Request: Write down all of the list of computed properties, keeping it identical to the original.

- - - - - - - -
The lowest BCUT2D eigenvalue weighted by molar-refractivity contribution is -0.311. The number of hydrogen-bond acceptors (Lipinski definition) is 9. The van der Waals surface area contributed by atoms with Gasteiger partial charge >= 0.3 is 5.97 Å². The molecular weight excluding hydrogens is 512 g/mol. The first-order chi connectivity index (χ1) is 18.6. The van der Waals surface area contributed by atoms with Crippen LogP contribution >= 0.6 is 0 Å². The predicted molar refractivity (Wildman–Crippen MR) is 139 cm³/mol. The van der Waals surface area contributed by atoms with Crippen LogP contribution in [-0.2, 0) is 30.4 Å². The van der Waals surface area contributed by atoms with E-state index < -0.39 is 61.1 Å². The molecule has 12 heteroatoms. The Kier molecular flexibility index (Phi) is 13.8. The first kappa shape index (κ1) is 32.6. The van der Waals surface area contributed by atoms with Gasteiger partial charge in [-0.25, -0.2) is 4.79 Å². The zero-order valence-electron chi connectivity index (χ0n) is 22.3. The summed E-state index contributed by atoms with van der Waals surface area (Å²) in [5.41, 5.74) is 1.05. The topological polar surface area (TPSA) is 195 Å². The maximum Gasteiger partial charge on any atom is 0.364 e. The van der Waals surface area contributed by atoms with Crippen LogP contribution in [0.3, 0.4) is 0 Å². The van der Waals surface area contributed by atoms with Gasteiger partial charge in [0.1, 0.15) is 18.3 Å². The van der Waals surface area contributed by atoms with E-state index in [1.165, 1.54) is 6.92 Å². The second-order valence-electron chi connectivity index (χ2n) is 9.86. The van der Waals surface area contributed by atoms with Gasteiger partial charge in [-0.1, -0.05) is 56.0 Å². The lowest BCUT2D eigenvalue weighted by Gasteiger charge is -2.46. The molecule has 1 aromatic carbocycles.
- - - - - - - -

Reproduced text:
The lowest BCUT2D eigenvalue weighted by molar-refractivity contribution is -0.311. The number of hydrogen-bond acceptors (Lipinski definition) is 9. The van der Waals surface area contributed by atoms with Gasteiger partial charge >= 0.3 is 5.97 Å². The molecular weight excluding hydrogens is 512 g/mol. The first-order chi connectivity index (χ1) is 18.6. The van der Waals surface area contributed by atoms with Crippen LogP contribution >= 0.6 is 0 Å². The predicted molar refractivity (Wildman–Crippen MR) is 139 cm³/mol. The van der Waals surface area contributed by atoms with Crippen LogP contribution in [-0.2, 0) is 30.4 Å². The van der Waals surface area contributed by atoms with E-state index < -0.39 is 61.1 Å². The molecule has 12 heteroatoms. The Kier molecular flexibility index (Phi) is 13.8. The first kappa shape index (κ1) is 32.6. The van der Waals surface area contributed by atoms with Gasteiger partial charge in [-0.25, -0.2) is 4.79 Å². The zero-order valence-electron chi connectivity index (χ0n) is 22.3. The summed E-state index contributed by atoms with van der Waals surface area (Å²) in [5.41, 5.74) is 1.05. The topological polar surface area (TPSA) is 195 Å². The maximum Gasteiger partial charge on any atom is 0.364 e. The van der Waals surface area contributed by atoms with Crippen LogP contribution in [0.3, 0.4) is 0 Å². The van der Waals surface area contributed by atoms with Gasteiger partial charge in [0.1, 0.15) is 18.3 Å². The van der Waals surface area contributed by atoms with E-state index in [1.165, 1.54) is 6.92 Å². The second-order valence-electron chi connectivity index (χ2n) is 9.86. The van der Waals surface area contributed by atoms with Gasteiger partial charge in [-0.1, -0.05) is 56.0 Å². The lowest BCUT2D eigenvalue weighted by Gasteiger charge is -2.46. The molecule has 1 aromatic carbocycles.